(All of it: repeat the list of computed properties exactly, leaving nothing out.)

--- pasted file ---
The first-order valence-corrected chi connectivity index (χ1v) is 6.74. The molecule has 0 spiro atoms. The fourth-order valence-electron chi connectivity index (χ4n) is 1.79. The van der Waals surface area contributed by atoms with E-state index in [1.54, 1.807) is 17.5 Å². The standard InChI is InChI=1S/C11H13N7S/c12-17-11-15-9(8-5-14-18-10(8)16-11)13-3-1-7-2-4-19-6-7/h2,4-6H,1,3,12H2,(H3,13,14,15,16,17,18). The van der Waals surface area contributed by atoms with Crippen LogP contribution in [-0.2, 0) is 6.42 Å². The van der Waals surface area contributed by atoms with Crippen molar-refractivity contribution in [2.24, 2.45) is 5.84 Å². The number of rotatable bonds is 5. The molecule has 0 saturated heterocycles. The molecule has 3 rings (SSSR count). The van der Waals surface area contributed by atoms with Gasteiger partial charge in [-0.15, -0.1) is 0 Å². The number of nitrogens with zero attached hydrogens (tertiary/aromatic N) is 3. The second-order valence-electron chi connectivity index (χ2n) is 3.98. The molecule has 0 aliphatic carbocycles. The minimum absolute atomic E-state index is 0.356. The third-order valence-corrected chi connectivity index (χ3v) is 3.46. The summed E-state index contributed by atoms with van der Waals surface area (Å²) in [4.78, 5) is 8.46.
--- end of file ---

The first-order valence-corrected chi connectivity index (χ1v) is 6.74. The molecule has 0 spiro atoms. The fourth-order valence-electron chi connectivity index (χ4n) is 1.79. The van der Waals surface area contributed by atoms with E-state index in [1.54, 1.807) is 17.5 Å². The standard InChI is InChI=1S/C11H13N7S/c12-17-11-15-9(8-5-14-18-10(8)16-11)13-3-1-7-2-4-19-6-7/h2,4-6H,1,3,12H2,(H3,13,14,15,16,17,18). The van der Waals surface area contributed by atoms with Crippen LogP contribution in [-0.2, 0) is 6.42 Å². The van der Waals surface area contributed by atoms with Crippen molar-refractivity contribution in [2.24, 2.45) is 5.84 Å². The number of rotatable bonds is 5. The molecule has 0 saturated heterocycles. The molecule has 3 rings (SSSR count). The van der Waals surface area contributed by atoms with Gasteiger partial charge in [-0.15, -0.1) is 0 Å². The number of nitrogens with zero attached hydrogens (tertiary/aromatic N) is 3. The second-order valence-electron chi connectivity index (χ2n) is 3.98. The molecule has 0 aliphatic carbocycles. The minimum absolute atomic E-state index is 0.356. The third-order valence-corrected chi connectivity index (χ3v) is 3.46. The summed E-state index contributed by atoms with van der Waals surface area (Å²) in [4.78, 5) is 8.46.